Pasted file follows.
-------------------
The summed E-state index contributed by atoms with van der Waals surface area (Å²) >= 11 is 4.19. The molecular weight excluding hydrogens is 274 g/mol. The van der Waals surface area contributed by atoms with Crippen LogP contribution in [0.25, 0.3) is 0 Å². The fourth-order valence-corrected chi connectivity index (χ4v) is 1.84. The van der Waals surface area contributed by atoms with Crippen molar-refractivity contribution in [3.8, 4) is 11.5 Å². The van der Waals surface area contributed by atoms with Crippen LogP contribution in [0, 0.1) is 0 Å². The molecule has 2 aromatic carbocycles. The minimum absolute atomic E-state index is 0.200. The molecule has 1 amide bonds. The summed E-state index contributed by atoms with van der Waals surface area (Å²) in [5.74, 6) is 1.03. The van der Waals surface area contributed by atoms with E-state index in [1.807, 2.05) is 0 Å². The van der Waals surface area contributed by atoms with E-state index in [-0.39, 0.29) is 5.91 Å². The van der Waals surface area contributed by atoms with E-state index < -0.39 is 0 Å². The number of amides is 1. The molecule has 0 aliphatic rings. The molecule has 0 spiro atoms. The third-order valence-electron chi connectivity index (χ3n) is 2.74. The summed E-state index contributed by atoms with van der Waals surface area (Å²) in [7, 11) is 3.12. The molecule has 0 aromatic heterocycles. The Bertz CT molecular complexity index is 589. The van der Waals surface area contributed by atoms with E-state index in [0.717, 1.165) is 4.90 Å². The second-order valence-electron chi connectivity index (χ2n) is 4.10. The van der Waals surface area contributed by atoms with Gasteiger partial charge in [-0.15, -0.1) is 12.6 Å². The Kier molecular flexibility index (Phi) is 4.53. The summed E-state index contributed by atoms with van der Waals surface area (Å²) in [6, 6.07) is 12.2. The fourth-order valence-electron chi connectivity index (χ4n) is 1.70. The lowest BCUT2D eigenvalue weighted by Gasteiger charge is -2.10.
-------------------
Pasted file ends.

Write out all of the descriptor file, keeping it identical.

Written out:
The summed E-state index contributed by atoms with van der Waals surface area (Å²) >= 11 is 4.19. The molecular weight excluding hydrogens is 274 g/mol. The van der Waals surface area contributed by atoms with Crippen LogP contribution in [0.25, 0.3) is 0 Å². The fourth-order valence-corrected chi connectivity index (χ4v) is 1.84. The van der Waals surface area contributed by atoms with Crippen molar-refractivity contribution in [3.8, 4) is 11.5 Å². The van der Waals surface area contributed by atoms with Crippen LogP contribution in [0, 0.1) is 0 Å². The molecule has 2 aromatic carbocycles. The minimum absolute atomic E-state index is 0.200. The molecule has 1 amide bonds. The summed E-state index contributed by atoms with van der Waals surface area (Å²) in [5.74, 6) is 1.03. The van der Waals surface area contributed by atoms with E-state index in [1.807, 2.05) is 0 Å². The van der Waals surface area contributed by atoms with E-state index in [-0.39, 0.29) is 5.91 Å². The van der Waals surface area contributed by atoms with E-state index < -0.39 is 0 Å². The number of amides is 1. The molecule has 0 aliphatic rings. The molecule has 0 spiro atoms. The third-order valence-electron chi connectivity index (χ3n) is 2.74. The summed E-state index contributed by atoms with van der Waals surface area (Å²) in [7, 11) is 3.12. The molecule has 0 aromatic heterocycles. The Bertz CT molecular complexity index is 589. The van der Waals surface area contributed by atoms with E-state index in [0.717, 1.165) is 4.90 Å². The second-order valence-electron chi connectivity index (χ2n) is 4.10. The van der Waals surface area contributed by atoms with Gasteiger partial charge in [-0.15, -0.1) is 12.6 Å². The Kier molecular flexibility index (Phi) is 4.53. The summed E-state index contributed by atoms with van der Waals surface area (Å²) in [6, 6.07) is 12.2. The fourth-order valence-electron chi connectivity index (χ4n) is 1.70. The lowest BCUT2D eigenvalue weighted by Gasteiger charge is -2.10.